Ralph Holmes of the McLane, Graf, Raulerson & Middleton firm, another probate litigator, says getting judge time for probate matters is difficult but that the situation has not gotten critical yet.

“Even though the court is stretched thin, the quality of service remains high,” he said. The administrative staff has experience and has seen to it that his cases have had continuity and been handled by the same judge, Holmes added.

King said there are no serious backlogs in routine processing of trusts, although some matters are taking longer than usual to accomplish. There is progress, however. The Circuit Court recently completed a training for judges currently on the court; now there are 22 judges on the court who are certified to hear probate matters, King reports. (See accompanying list.)

The Judicial Selection Commission is screening applicants for three to five Circuit Court judgeships following a call for candidates that had an Aug. 9 deadline. Probate and family practice experience was emphasized in the call for applicants. However, given past practice, it will take several months – until late fall, most likely – for a list of candidates to be given to Gov. Hassan and for her to make nominations.

King is hoping that some of the new appointments expected to be made by Hassan will include attorneys with solid probate law experience that will aid the small corps of judges on the circuit court that were originally appointed to the Probate Court (namely, Judges King, Gary Cassavechia, James Patten, and part-time probate division Judge Gary Boyle).

With a growing group of circuit court generalists trained to handle routine matters for the probate division around the state, King suggests that one or two judges with greater probate experience could be assigned the more complex trust cases that can result in multiple days or weeks of trial – a model akin to the business and commercial docket of the superior court.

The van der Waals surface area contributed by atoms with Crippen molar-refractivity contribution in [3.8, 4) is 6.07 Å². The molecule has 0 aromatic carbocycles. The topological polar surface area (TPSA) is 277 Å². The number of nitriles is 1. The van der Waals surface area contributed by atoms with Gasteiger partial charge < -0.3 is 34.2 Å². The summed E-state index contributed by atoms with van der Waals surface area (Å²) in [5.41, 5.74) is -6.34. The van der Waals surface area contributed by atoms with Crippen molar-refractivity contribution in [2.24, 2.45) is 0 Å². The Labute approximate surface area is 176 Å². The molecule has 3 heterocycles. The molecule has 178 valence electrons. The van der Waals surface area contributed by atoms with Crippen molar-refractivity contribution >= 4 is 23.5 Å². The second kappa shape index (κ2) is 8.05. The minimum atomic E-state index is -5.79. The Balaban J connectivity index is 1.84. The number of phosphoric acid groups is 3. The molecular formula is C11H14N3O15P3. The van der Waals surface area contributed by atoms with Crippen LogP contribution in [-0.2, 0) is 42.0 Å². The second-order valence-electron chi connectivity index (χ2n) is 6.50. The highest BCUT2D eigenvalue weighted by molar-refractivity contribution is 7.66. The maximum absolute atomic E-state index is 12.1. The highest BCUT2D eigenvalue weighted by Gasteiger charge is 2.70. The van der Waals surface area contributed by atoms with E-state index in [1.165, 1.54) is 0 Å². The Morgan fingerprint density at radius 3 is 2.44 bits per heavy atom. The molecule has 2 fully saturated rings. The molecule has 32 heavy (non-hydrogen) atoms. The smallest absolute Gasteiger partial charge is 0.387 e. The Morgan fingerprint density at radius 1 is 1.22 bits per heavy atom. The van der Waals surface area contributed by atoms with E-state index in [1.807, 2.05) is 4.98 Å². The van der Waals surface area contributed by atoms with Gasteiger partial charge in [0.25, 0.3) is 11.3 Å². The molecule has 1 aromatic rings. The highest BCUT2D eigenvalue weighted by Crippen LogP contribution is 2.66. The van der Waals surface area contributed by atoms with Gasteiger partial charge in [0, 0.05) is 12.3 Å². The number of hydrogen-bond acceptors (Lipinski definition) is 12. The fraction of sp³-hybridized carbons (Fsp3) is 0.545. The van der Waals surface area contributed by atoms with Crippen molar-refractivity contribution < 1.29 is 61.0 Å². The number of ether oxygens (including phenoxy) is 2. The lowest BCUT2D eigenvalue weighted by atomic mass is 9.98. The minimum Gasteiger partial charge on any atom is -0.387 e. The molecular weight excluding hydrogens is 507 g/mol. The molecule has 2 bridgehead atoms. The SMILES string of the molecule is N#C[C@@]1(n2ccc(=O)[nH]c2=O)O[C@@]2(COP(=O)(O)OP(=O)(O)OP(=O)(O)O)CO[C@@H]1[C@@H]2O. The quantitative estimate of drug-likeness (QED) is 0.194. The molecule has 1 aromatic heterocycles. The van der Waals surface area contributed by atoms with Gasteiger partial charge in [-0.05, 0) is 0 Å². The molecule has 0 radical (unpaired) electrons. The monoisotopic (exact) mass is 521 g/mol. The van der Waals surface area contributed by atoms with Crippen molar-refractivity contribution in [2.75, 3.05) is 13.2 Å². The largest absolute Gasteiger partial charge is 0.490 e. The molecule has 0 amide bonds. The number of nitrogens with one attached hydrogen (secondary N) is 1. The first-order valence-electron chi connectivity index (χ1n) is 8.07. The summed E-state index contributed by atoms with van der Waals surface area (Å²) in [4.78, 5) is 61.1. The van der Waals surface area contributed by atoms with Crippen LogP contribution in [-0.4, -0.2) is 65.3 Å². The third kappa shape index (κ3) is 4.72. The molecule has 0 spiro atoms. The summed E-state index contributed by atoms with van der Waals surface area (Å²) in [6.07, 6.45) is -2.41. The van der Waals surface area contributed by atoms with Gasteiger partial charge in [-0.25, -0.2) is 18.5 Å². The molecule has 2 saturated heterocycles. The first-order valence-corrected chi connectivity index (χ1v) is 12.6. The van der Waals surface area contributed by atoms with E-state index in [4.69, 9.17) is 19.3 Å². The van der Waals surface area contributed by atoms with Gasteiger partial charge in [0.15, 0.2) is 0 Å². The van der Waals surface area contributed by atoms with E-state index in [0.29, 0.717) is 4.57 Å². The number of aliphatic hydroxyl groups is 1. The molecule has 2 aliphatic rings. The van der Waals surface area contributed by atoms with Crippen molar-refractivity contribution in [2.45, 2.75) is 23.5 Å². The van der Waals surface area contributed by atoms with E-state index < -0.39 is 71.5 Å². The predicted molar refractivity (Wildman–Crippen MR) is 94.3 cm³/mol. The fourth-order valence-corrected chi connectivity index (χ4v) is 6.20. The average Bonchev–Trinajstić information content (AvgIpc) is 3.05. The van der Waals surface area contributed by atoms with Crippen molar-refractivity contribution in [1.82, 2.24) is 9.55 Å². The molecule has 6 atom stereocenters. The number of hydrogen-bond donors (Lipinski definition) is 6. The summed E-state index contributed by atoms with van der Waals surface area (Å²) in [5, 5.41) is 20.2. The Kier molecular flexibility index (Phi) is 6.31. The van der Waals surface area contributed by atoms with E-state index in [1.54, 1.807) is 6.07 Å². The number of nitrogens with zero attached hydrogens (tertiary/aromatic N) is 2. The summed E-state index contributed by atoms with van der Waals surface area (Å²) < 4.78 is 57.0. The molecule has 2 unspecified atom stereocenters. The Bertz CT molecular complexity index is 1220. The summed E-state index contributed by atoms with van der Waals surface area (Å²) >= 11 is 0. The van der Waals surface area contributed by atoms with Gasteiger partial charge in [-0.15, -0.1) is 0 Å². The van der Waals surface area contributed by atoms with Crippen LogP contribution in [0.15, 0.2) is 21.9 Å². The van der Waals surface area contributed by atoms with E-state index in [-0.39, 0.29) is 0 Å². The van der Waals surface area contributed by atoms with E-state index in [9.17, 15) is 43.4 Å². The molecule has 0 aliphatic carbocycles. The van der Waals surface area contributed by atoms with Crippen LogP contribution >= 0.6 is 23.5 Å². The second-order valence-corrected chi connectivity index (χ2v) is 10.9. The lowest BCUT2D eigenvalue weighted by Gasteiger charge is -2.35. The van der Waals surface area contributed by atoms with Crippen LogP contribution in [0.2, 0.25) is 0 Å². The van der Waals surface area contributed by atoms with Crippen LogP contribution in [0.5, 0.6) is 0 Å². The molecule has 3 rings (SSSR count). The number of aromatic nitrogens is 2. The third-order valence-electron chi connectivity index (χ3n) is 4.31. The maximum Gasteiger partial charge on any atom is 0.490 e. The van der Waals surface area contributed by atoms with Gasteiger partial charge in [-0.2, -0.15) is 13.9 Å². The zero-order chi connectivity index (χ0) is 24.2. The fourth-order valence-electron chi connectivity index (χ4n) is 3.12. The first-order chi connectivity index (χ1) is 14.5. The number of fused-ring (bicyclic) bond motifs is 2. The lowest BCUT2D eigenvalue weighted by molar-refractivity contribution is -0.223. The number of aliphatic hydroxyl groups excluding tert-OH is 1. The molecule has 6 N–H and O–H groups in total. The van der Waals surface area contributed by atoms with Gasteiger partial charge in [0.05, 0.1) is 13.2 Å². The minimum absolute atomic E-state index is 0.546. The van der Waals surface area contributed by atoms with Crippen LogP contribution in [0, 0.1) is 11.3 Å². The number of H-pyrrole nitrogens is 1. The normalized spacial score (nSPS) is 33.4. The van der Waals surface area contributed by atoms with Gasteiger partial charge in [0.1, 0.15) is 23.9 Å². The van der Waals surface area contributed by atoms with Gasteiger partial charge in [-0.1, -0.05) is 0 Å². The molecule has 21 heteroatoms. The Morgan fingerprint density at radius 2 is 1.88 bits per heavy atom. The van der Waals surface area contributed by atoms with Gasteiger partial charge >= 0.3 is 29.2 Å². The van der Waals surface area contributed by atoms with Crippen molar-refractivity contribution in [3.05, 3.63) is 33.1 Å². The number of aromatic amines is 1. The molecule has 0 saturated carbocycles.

King said the judges newly certified in the probate courts are qualified to preside over all types of probate cases and will provide scheduling flexibility to expedite the handling of guardianship requests, name changes, submission of accounts for review, and other estate matters. Judges are sharing their expertise through email list-serves, with each division of the circuit court maintaining one, he said.

He suggests that if an attorney believes that a case will present a new or unusual issue for a judge with less experience in probate matters, counsel should submit a memo to supplement the required pleadings or paperwork. “I believe every judge would welcome a memo,” he said.

King hopes that the future could bring efficiencies through the eventual centralization of time-consuming annual reviews of trusts by putting the work in the hands of staff with accounting expertise. Electronic submission of annual trust accounting reports through the e-Court implementation will make it easier to put the information where it can be reviewed and approved.

Kenison endorses the idea of a trust docket and the other improvements but he still remains concerned about the long term outlook for the small but rapidly growing probate division. He is worried that it will be overlooked and that the probate division, with fewer true experts and a smaller caseload, will always be scrambling to keep up.

Judge King is optimistic about improving probate court operations in the future and his main concern is the continued pressures in the short term.

“We are managing to keep the probate docket moving,” King said. “The more complex cases do not have to wait too long for a trial date now, but we will need help soon.”